FULTON – Fulton city officials have found a way to use revenues generated by the new Illinois Video Gaming Act, but not everyone on the City Council agrees with the new suggestion.
At a council meeting March 3, Alderman Randy Boonstra ignited the conversation by offering a motion to add the tax revenues to the budget line item of building or rebuilding city infrastructure and to the development of city parks.
"To me, it would be good for this income stream to be used for the good of all people in town, and I couldn't think of anything other than parks that everybody uses," Boonstra said.
By offering the motion, Boonstra insisted that the video gambling revenue would be designated to a specific area of need, instead of its current designation into the city's general fund.
If the council decides to approve Boonstra's motion at its March 18 meeting, it would add approximately $30,000 worth of revenue to more than $20,000 already budgeted for parks and infrastructure.
But, City Administrator Ed Cannon warned the council that if the council members "tie [their] hands with the video gaming revenues," they would be unable to use those revenues to fund other projects and may face shortfalls in other areas.
It is because of that mentality that Boonstra made the suggestion – and the motion – in the first place.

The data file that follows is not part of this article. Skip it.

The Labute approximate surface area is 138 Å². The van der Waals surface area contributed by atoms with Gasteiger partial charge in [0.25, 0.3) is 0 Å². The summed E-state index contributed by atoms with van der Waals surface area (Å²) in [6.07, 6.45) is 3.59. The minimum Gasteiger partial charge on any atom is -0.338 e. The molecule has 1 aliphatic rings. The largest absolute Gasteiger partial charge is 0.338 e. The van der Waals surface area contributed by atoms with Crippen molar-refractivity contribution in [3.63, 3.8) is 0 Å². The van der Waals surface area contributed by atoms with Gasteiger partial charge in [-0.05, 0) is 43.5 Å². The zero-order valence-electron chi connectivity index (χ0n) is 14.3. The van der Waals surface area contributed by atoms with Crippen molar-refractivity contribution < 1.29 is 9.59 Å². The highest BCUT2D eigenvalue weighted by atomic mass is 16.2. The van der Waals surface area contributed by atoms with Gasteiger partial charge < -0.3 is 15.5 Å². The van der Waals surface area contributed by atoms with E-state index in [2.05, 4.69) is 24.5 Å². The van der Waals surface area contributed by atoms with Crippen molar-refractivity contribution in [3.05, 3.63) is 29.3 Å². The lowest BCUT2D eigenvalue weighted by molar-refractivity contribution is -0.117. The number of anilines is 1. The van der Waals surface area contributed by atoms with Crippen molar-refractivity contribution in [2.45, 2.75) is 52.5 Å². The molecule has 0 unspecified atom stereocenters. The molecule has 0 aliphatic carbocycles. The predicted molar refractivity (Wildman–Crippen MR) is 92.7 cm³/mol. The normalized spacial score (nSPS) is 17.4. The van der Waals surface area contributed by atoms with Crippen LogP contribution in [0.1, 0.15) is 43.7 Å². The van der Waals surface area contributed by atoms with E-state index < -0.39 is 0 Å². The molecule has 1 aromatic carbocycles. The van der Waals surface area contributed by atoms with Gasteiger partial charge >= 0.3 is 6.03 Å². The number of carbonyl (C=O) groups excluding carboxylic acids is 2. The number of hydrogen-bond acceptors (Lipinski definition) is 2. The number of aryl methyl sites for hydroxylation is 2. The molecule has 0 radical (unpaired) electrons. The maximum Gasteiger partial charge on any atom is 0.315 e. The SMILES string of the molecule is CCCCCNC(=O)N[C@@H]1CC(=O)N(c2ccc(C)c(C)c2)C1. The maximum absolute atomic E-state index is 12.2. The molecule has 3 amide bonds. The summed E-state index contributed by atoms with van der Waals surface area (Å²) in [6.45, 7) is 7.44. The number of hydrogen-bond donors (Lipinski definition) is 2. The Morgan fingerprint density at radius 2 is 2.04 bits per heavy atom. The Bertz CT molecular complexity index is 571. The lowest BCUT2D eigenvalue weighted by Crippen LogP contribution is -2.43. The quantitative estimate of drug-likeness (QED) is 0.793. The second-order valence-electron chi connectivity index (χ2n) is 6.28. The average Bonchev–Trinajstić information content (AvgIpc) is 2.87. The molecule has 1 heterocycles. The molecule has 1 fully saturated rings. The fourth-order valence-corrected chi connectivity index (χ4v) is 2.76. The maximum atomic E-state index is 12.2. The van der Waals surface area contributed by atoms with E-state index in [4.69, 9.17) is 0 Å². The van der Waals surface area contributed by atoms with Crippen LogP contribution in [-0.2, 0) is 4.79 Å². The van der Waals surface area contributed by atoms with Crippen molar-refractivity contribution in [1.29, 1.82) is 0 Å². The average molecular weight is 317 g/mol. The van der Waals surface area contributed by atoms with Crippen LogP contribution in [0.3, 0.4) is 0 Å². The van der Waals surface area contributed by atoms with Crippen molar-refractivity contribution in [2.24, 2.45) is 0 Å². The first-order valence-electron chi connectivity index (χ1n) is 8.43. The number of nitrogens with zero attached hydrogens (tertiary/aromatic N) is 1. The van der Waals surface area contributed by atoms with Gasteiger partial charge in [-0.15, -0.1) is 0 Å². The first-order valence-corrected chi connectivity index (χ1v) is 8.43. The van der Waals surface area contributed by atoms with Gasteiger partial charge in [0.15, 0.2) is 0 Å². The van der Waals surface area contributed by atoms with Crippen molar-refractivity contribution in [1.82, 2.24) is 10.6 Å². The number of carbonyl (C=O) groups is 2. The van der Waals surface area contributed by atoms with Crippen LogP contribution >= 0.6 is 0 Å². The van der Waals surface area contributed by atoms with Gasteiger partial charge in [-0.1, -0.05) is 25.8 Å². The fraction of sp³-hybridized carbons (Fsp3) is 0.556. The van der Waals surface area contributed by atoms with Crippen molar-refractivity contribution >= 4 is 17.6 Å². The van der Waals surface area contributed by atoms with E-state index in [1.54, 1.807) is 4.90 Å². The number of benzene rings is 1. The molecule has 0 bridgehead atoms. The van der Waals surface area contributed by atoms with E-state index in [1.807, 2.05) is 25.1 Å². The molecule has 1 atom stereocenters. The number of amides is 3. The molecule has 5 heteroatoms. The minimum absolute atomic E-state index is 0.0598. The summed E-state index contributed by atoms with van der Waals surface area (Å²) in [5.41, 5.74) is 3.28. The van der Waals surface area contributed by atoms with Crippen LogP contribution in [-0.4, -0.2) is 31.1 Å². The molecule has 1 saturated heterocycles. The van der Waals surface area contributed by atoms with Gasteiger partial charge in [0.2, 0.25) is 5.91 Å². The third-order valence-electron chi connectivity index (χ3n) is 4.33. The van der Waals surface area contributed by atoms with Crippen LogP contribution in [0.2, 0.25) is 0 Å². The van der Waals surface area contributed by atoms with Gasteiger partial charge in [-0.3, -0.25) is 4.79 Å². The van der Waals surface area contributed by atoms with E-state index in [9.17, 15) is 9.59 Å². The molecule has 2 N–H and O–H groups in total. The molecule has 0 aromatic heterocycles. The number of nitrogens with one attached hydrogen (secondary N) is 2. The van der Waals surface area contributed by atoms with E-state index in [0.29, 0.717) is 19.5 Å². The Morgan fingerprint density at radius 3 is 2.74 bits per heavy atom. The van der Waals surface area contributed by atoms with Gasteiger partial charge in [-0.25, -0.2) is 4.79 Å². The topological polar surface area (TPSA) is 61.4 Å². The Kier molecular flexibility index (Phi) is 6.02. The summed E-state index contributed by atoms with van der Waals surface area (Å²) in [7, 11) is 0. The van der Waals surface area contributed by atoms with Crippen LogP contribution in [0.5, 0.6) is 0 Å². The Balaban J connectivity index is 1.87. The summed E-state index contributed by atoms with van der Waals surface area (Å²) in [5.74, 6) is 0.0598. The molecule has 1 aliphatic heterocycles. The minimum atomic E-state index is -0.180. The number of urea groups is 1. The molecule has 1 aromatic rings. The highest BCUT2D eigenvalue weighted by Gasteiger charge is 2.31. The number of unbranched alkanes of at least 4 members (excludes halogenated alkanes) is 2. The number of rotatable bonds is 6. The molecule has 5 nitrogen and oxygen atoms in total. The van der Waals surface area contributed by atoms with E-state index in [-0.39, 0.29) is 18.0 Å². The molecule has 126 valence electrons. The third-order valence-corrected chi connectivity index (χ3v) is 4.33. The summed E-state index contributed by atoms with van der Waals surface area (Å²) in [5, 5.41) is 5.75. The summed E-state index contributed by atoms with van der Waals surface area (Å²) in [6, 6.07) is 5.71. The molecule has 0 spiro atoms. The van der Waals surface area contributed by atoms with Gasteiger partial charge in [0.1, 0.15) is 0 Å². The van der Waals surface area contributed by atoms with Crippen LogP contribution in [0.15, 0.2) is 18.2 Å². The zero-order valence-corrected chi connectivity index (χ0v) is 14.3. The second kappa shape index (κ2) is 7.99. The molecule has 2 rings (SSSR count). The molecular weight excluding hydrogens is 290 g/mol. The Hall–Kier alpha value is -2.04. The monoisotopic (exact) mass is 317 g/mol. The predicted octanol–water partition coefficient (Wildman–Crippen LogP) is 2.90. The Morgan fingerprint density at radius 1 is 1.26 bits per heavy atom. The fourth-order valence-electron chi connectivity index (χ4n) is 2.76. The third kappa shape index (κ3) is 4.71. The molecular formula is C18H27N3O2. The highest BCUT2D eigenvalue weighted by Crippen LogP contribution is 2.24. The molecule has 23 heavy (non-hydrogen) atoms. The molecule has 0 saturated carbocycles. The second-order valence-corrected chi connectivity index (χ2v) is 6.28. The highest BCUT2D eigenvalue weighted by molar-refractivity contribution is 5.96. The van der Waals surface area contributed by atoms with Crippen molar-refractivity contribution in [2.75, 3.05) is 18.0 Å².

"That's exactly why I want this money to go somewhere else," Boonstra said, "because every year you'll find something to spend it on, instead of saying maybe we need to spend a little bit less somewhere."
While some members of the council agreed that the city needs to address its infrastructure and park issues, they did not all agree that using those specific monies was how they would accomplish it.
And some aldermen felt that the video gambling revenue funds would be better served somewhere else all together.
"Like maybe perhaps a senior citizens center, which is in dire need," Alderman Howard Van Zuiden said. "Our parks look pretty good to me."
According to Public Works Director Dan Clark, the city's parks are in dire need as well. He added that the parks and infrastructure line items in his budget are the only ones to zero out at the end of each fiscal year, and that having those additional revenue funds would aid him a great deal.
He also commented that, with the addition of the city's new nature center adjacent to Heritage Canyon, the council will need to consider how it plans to fund that project.
"If you remember we had that discussion, and I said if you ever find any extra money, please consider parks as one place to put it," Clark said. "Because we certainly don't have near enough to go around."